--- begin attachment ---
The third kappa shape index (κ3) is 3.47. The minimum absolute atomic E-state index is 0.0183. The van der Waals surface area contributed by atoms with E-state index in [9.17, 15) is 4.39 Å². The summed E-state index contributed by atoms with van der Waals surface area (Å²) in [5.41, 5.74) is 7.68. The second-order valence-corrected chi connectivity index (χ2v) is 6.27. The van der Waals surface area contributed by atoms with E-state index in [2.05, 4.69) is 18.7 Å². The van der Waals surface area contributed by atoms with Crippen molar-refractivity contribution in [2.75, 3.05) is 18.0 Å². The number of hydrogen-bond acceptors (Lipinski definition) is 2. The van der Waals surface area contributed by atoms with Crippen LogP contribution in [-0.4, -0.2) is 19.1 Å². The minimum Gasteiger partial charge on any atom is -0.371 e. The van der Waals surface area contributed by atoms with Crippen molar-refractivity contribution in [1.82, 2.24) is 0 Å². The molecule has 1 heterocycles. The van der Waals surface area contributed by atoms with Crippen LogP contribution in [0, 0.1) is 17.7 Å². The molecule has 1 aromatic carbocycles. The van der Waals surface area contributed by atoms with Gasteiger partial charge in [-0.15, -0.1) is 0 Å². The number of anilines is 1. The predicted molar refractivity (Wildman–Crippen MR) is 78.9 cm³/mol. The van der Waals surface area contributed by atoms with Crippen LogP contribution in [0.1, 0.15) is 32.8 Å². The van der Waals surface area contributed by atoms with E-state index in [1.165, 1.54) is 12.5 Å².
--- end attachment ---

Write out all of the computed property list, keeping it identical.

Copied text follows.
The third kappa shape index (κ3) is 3.47. The minimum absolute atomic E-state index is 0.0183. The van der Waals surface area contributed by atoms with E-state index in [9.17, 15) is 4.39 Å². The summed E-state index contributed by atoms with van der Waals surface area (Å²) in [5.41, 5.74) is 7.68. The second-order valence-corrected chi connectivity index (χ2v) is 6.27. The van der Waals surface area contributed by atoms with E-state index in [2.05, 4.69) is 18.7 Å². The van der Waals surface area contributed by atoms with Crippen molar-refractivity contribution in [2.75, 3.05) is 18.0 Å². The number of hydrogen-bond acceptors (Lipinski definition) is 2. The van der Waals surface area contributed by atoms with Crippen LogP contribution in [-0.4, -0.2) is 19.1 Å². The minimum Gasteiger partial charge on any atom is -0.371 e. The van der Waals surface area contributed by atoms with Crippen molar-refractivity contribution in [1.82, 2.24) is 0 Å². The molecule has 1 heterocycles. The van der Waals surface area contributed by atoms with Crippen LogP contribution in [0, 0.1) is 17.7 Å². The molecule has 1 aromatic carbocycles. The van der Waals surface area contributed by atoms with Gasteiger partial charge in [-0.15, -0.1) is 0 Å². The number of anilines is 1. The predicted molar refractivity (Wildman–Crippen MR) is 78.9 cm³/mol. The van der Waals surface area contributed by atoms with Crippen LogP contribution in [0.1, 0.15) is 32.8 Å². The van der Waals surface area contributed by atoms with E-state index in [1.165, 1.54) is 12.5 Å².